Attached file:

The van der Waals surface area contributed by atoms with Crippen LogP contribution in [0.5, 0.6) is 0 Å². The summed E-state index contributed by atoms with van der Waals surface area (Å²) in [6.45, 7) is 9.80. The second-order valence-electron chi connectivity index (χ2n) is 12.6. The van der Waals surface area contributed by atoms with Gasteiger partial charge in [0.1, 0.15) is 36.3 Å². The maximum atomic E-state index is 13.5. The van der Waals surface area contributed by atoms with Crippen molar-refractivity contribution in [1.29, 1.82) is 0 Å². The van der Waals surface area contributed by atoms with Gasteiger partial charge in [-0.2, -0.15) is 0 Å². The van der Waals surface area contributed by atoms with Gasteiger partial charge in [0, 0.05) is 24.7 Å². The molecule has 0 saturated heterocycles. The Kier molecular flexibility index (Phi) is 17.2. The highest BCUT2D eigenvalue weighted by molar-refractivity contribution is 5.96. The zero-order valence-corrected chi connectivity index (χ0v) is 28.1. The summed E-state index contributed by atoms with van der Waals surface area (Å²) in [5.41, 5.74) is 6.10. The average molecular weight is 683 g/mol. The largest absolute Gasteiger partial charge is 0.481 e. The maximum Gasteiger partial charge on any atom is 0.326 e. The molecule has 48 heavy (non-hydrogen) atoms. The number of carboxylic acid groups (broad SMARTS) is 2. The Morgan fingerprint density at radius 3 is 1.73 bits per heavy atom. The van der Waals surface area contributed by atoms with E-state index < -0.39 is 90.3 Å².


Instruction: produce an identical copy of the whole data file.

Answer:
The van der Waals surface area contributed by atoms with Crippen LogP contribution in [0.5, 0.6) is 0 Å². The summed E-state index contributed by atoms with van der Waals surface area (Å²) in [6.45, 7) is 9.80. The second-order valence-electron chi connectivity index (χ2n) is 12.6. The van der Waals surface area contributed by atoms with Gasteiger partial charge in [0.1, 0.15) is 36.3 Å². The maximum atomic E-state index is 13.5. The van der Waals surface area contributed by atoms with Crippen molar-refractivity contribution in [1.29, 1.82) is 0 Å². The van der Waals surface area contributed by atoms with Gasteiger partial charge in [-0.2, -0.15) is 0 Å². The van der Waals surface area contributed by atoms with Gasteiger partial charge in [0, 0.05) is 24.7 Å². The molecule has 0 saturated heterocycles. The Kier molecular flexibility index (Phi) is 17.2. The highest BCUT2D eigenvalue weighted by molar-refractivity contribution is 5.96. The zero-order valence-corrected chi connectivity index (χ0v) is 28.1. The summed E-state index contributed by atoms with van der Waals surface area (Å²) in [5.41, 5.74) is 6.10. The average molecular weight is 683 g/mol. The largest absolute Gasteiger partial charge is 0.481 e. The maximum Gasteiger partial charge on any atom is 0.326 e. The molecule has 48 heavy (non-hydrogen) atoms. The number of carboxylic acid groups (broad SMARTS) is 2. The Morgan fingerprint density at radius 3 is 1.73 bits per heavy atom. The van der Waals surface area contributed by atoms with E-state index < -0.39 is 90.3 Å².